Conditionally Loading Scripts And Styles For WordPress Plugins

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There are many plugins that tend to automatically add their JS and CSS files to all posts and pages of your blog even though you might be using the plugin’s functionality only on one or two pages.

For instance, a gallery plugin. You might have the gallery only on one page of your site, yet the plugin loads the required JS and CSS files on all pages. This is counter-productive and can negatively effect your site’s performance and page load speeds.

The good thing is that you can easily prevent this from happening by restricting a plugin’s scripts and styles only to specific posts and pages using the wp_dequeue_script and wp_dequeue_style functions. Here’s how.

1: Finding The Plugin Handles

The first step is to find the unique handles of plugins that you want to restrict.

You can do this by digging into the plugin files, but that can be a time consuming and frustrating thing to do.

Instead here’s a simple workaround:

Step 1: Open your theme’s functions.php file and add the following function to the end of the file.

Note that this function will output the script source followed by the handle, to the top of your webpage, for all scripts that are enqueued using the wp_enqueue_scripts function.This will only work when you are logged in as admin. So regular site visitors will not be able to see this.

Step 2: Once you have added the function and saved your functions.php file, visit any single post page of your site (while you are still logged in as an admin). You should now be able to see the source of all scripts that have been enqueued to load along with the handles on the very top of the page as shown in the image below:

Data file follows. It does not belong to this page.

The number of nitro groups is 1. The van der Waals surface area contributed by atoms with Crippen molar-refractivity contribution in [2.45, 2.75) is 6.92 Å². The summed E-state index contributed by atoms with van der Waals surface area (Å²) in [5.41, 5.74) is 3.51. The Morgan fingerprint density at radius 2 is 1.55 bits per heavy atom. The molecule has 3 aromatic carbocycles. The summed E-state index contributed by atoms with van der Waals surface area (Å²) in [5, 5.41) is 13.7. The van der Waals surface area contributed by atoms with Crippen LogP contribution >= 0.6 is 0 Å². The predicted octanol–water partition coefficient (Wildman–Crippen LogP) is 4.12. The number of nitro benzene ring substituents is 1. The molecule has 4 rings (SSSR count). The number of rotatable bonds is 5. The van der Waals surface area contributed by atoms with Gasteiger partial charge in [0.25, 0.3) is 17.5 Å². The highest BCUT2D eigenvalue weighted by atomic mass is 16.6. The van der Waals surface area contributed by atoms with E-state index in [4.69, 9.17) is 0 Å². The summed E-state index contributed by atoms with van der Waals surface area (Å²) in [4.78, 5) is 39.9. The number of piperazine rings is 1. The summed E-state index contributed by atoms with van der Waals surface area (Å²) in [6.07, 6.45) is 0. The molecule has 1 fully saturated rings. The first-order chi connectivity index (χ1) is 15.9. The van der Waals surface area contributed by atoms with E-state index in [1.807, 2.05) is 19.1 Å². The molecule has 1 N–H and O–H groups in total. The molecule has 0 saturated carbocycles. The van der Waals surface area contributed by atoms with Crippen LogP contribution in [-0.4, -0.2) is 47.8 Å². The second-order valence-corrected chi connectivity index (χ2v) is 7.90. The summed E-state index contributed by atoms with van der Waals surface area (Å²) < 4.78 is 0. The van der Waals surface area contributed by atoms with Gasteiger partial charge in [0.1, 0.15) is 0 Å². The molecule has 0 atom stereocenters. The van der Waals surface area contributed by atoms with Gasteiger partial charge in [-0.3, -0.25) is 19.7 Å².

Wordpress plugin handles

As mentioned earlier, regular site visitors will not be able to see this.

Note: Remove this function from your functions.php page once you are done noting down the handles for your plugins.

2: Restricting Scripts And Styles To Specific Posts And Pages

Now that we have the plugin handles, we can easily prevent these plugins from loading CSS and JS files on all pages and restrict them only to pages that we want by using the wp_dequeue_script() and wp_dequeue_style() functions as follows:

Let’s look at a working example to see this in action.

Example: Let’s take the contact form 7 plugin. This plugin loads its JS and CSS files on all posts and pages of your site even though you might be adding the contact form only on one or two pages.

To restrict this plugin, we first start by finding the plugin’s handle which is contact-form-7. Now let’s say we want to allow the plugin to load it scripts and styles on all pages of your site but not the posts. We can achieve this by adding the following function to your theme’s functions.php page.

To be even more specific, let’s say you have the contact form on two pages on your site and the Id of these pages are 4 and 12. You can restrict the plugin to only these two pages by adding a comma separated list of IDs in an array to the is_page() function as follows:

In a similar way, you can restrict the JS and CSS to specific single posts, by using a comma separated list of single post IDs as follows:

If you want to restrict the plugin to posts with ID’s 5 and 6 and Pages with ID 12 and 14, you can use the following:

Note: To get ID of a post or page, open the post/page for editing in your wordpress dashboard. You will now be able to see the ID number in the URL. (eg: post=145 or page=45)

This way, you can couple several if statements with several wp_dequeue_script and wp_dequeue_style functions to restrict scripts and styles from various plugins to specific posts and pages.

Note: make sure to add this function to the end of your functions.php page or after the wp_enqueue_scripts() function.

Restricting plugins this way can reduce HTTP requests and help speed up your page loads which will in-turn save bandwidth and improve site rankings. You can also use async and defer attribute to prevent render blocking javascript from slowing down your page load times. Check out this article to know how you can add the defer or async attribute to your script tags.